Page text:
How I work
My many years of in-depth know-how allow me to quickly and purposefully reach a working plane with my clients. I can set people in motion, whether as a consistent decision-maker or a sensitive supporting partner. I always proceed methodically, observing the following steps:
- Work out and define the direction
- Extract the procedural and personal challenges and objectives
- Establish and fine-tune the key performance indicators (process and results) to oversee the direction and the result
- Analyse the project area to identify the position
- Determine the approach
- Adjustment and final approval of contract
My portfolio includes four different types of projects:
- Interim management
- Rationalisation projects
- Change management
- Introducing lean management (all organisational areas)
1. Interim management
I will take on management-related tasks for a pre-defined period; generally, this is until a successor has been found or a department has been reorganised. The approach is based on the task at hand, which is why I will select various approaches with the client, as required. It might be necessary to use a top-down approach, involve employees or, in accordance with dynamic, robust leadership principles, to proceed within networks, making careful use of the Toyota management system. The focus of this task is to take over an established management role.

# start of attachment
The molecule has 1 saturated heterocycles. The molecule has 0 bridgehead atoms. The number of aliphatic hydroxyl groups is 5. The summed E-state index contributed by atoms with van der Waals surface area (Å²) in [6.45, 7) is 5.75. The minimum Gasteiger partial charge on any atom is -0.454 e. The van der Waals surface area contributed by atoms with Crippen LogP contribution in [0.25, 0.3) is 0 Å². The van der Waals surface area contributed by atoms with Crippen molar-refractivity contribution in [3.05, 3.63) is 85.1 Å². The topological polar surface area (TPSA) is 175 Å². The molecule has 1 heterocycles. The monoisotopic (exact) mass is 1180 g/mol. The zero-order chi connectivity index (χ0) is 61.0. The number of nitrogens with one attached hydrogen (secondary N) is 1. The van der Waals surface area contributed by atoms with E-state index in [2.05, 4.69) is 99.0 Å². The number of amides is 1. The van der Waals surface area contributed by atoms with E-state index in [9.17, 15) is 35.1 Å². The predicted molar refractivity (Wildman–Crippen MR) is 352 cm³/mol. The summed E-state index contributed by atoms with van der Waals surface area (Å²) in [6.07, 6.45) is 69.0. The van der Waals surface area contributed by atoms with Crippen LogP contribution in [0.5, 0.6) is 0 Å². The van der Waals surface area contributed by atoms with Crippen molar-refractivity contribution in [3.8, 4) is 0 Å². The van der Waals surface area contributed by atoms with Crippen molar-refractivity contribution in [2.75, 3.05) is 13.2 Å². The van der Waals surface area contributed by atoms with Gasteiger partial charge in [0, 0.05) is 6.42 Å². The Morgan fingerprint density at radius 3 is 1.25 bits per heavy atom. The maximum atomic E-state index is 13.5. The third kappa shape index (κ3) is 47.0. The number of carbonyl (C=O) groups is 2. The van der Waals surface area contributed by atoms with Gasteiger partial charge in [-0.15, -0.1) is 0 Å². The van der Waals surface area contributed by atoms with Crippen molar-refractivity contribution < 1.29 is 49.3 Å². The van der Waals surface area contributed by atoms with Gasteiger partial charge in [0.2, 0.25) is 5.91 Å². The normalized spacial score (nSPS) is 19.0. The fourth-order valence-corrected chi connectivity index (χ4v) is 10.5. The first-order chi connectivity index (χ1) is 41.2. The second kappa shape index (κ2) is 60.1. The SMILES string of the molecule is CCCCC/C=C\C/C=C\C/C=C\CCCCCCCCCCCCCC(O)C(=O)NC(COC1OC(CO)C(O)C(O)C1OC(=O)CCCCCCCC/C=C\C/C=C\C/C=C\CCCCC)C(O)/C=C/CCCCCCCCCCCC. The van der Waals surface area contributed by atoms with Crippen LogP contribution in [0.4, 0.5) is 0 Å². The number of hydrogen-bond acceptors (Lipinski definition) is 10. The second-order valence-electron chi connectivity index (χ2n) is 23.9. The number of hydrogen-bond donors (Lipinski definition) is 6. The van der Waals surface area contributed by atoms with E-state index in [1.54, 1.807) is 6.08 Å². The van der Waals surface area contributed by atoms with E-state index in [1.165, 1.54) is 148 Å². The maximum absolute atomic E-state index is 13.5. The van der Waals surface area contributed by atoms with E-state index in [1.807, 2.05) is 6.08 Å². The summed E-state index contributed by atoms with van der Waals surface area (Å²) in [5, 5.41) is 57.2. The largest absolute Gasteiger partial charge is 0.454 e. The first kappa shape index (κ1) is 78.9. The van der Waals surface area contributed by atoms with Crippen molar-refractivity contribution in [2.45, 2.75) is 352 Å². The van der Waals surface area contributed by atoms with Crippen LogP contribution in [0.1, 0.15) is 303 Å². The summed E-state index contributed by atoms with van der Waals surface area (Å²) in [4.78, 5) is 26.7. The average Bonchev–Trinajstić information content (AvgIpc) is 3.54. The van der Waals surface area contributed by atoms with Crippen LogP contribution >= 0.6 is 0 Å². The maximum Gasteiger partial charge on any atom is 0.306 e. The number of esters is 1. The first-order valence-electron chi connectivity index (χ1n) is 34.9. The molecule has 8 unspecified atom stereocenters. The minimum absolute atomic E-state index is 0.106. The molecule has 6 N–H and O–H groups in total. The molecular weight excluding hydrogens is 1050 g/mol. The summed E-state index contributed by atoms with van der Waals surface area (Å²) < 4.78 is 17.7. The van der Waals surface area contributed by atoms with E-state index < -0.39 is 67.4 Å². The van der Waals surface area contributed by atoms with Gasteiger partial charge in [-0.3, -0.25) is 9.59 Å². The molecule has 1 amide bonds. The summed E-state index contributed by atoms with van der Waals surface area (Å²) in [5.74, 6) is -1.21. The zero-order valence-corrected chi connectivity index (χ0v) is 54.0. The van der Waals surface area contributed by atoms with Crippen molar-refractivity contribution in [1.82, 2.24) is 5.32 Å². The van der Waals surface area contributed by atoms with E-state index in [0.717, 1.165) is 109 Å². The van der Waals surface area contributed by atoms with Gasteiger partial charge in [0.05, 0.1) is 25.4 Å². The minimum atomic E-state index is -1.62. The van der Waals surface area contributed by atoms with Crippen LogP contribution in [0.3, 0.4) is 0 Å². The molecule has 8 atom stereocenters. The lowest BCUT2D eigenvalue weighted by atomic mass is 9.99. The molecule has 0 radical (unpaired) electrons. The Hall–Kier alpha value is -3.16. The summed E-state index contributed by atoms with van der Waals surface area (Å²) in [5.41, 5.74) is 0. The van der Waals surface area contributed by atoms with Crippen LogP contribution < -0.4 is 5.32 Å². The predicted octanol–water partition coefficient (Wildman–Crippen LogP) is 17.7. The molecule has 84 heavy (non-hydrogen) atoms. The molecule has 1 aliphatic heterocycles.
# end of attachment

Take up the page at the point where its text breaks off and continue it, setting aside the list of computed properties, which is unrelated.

2. Rationalisation projects
A rationalisation project requires consistent decision-making behaviour. The objectives and specifications to be established all have to be incorporated. Therefore, it is crucial to act within the specified framework, and decision-making must be consistent, from both a procedural and a personal standpoint. The focus is on financial objectives.
3. Change management
Together with the client, I establish a target vision; in other words, a process-oriented description of the area being observed looking forward two to three years. We use this as the basis for management behaviour and compare it to the current situation. This delta is used as the basis for the mandate to drive the work system with impulses, triggers or interventions so that it moves in the desired direction and changes as wished. In this approach, the focus is on the work system and the people.
4. Introducing lean management (all organisational areas)
The introduction of lean management involves familiarisation with and training in useful and effective tools and implements to achieve a defined next improvement step or target vision. The tools have to result in added value for the objective and are adjusted so that they support the achievement of the objective. In lean management, the focus is on the appropriate application and use by people.